On Nov. 2, 2010, the effort to fight childhood obesity gained momentum. On that day, the San Francisco Board of Supervisors voted 8-3 to require that kids' meals meet certain nutritional standards before they can be sold with toys.1 The ban is similar to the one passed by Santa Clara County last April.2 And while San Francisco Mayor Gavin Newsome vetoed the ban (as he had threatened to do from the outset), the 8-3 vote meant the board could uphold its ruling with a repeat vote, which it did by the same 8-3 margin only days following the mayor's veto.
In addition to the above actions, the nonprofit Center for Science in the Public Interest is expected to file a lawsuit against the McDonald's corporation in an effort to force McDonald's to stop "unfair and deceptive acts and practices by advertising and including toys with purchases of Happy Meals."4-5
So, now we have a city, a county and an impending lawsuit demanding that the McDonald's corporation stop using toys to entice children to eat unhealthy meals. And while this all may seem a bit overblown, consider the current plight of American children. It is no secret that childhood obesity is on the rise in the U.S., with one in eight Caucasian children and one in four Hispanic/African-American children considered obese or overweight.6
What should McDonald's and every other food seller do? It's more than obvious. Put toys only in healthy meals. Reward children for eating nutritious meals with fruits, vegetables and milk instead of French fries and sodas.
Like a dentist giving out candy for good behavior during a checkup, the McDonald's corporation has taught children poor eating habits for more than 30 years. It has made billions of dollars using toys to encourage children to eat junk food. Our society is just beginning to pay out the trillions of dollars that will be required for the health care costs associated with the increased cases of diabetes, heart disease, and some cancers that can be the result of being overweight and obese.
It's time the McDonald's corporation became a responsible citizen and began teaching children proper eating habits. If it (and other fast-food companies) begin now, we could see a reversal in the trend of childhood obesity before the year 2030. The impact of such a reversal in terms of our nation's health (and health care costs) would be monumental, considering a recent report from the Centers for Disease Control and Prevention estimates that by 2050, up to 33 percent of the U.S. population will suffer from diabetes - a known consequence of obesity.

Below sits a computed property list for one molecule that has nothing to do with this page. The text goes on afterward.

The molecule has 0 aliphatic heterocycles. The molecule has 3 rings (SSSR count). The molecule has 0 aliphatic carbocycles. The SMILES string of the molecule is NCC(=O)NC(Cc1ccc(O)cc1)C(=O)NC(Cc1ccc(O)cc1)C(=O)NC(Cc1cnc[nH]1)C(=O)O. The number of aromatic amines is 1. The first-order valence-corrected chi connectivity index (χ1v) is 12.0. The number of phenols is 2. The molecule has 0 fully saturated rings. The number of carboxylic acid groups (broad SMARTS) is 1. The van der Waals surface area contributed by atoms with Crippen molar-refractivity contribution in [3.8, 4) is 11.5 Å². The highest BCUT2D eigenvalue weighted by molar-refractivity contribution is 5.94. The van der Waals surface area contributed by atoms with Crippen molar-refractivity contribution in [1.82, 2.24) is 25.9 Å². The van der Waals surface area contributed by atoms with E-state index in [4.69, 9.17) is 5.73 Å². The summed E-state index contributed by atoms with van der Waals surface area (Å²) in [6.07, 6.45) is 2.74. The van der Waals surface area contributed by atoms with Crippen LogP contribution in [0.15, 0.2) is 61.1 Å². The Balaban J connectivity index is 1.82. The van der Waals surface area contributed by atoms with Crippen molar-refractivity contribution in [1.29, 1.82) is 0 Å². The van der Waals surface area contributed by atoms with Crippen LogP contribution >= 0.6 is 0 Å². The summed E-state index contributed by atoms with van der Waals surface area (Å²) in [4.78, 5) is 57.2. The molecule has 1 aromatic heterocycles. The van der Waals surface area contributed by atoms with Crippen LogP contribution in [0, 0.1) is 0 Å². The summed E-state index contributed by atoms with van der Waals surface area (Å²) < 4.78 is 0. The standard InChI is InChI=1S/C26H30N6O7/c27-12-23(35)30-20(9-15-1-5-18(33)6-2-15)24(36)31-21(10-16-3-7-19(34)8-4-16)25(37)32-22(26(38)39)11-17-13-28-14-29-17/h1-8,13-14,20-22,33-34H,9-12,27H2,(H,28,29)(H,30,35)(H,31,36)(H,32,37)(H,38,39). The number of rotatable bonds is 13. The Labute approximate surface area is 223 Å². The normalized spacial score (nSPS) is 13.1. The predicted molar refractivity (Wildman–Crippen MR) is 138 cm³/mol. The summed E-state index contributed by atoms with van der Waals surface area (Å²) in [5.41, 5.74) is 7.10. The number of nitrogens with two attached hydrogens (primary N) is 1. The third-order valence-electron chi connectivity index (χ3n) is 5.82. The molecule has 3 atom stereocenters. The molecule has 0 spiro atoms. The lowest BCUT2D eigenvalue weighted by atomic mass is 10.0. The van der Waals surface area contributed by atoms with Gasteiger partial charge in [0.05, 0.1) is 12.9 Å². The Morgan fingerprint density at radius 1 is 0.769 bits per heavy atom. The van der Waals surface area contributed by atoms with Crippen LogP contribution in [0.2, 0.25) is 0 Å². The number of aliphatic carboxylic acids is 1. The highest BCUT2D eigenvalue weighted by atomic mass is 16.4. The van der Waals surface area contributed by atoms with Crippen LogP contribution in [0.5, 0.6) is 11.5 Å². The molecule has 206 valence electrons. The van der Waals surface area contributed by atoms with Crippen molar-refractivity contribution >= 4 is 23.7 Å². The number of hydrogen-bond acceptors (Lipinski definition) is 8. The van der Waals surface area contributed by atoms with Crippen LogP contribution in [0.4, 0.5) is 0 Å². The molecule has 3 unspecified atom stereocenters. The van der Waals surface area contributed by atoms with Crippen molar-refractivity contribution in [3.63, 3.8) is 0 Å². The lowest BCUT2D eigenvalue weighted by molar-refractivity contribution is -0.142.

Nutritional Information For McDonald's "Healthy" Happy Meals*
|Calories||Fat (g)||Sat. Fat (g)||Carbohydrates (g)||Sodium (mg)||Sugar (g)||Dietary Fiber (g)|
|Hamburger, "Apple Dippers" (apples) with low-fat caramel dip, and 1% low-fat milk (8 fl. oz.)||450||12||5||66||680||33||2|
|Hamburger, apples, apple juice (6.75 fl. oz.)||440||9||3.5||77||570||43||2|
|Chicken McNuggets (4 pc), apples, 1% milk||390||15||4||46||570||27||0|
|Chicken McNuggets, apples, apple juice||380||12||2.5||57||460||37||0|
|Cheeseburger, apples, 1% milk||500||15||8||67||920||33||2|
|Cheeseburger, apples, apple juice||490||13||6||79||810||43||2|
*By comparison, McDonald's standard Happy Meals featuring French fries and 1% chocolate milk (8 fl. oz.) or Sprite (12 fl. oz.) instead of Apple Dippers and plain milk / juice have up to 700 calories, 27 grams of fat and 1,060 mg sodium, depending on the meal. However, most standard meals also feature lower sugar content and higher fiber content than the so-called "healthy" options.
- "Law Curbs McDonald's Happy Meal Toys." Reuters, Nov. 3, 2010. www.reuters.com/article/idUSTRE6A16PR20101103
- "It's a Sad Day for Happy Meals in Santa Clara County." Los Angeles Times, April 28, 2010. http://articles.latimes.com/2010/apr/28/business/la-fi-happy-meals-20100428
- Nutrition Information for McDonald's Happy Meals. http://nutrition.mcdonalds.com/nutritionexchange/Happy_Meals_Nutrition_List.pdf
- Center for Science in the Public Interest. Letter to McDonald's Corporation dated June 22, 2010. http://cspinet.org/new/pdf/mcdonalds-demand-062210.pdf
- "Taking a Stand Against Childhood Obesity." Dynamic Chiropractic, Aug. 26, 2010; Volume 28, Issue 18. www.dynamicchiropractic.com/mpacms/dc/article.php?id=54835
- "Dramatic Rise in Childhood Obesity." To Your Health research summary, reporting on a 2001 JAMA study by Strauss RS,et al. www.toyourhealth.com/mpacms/tyh/article.php?id=468
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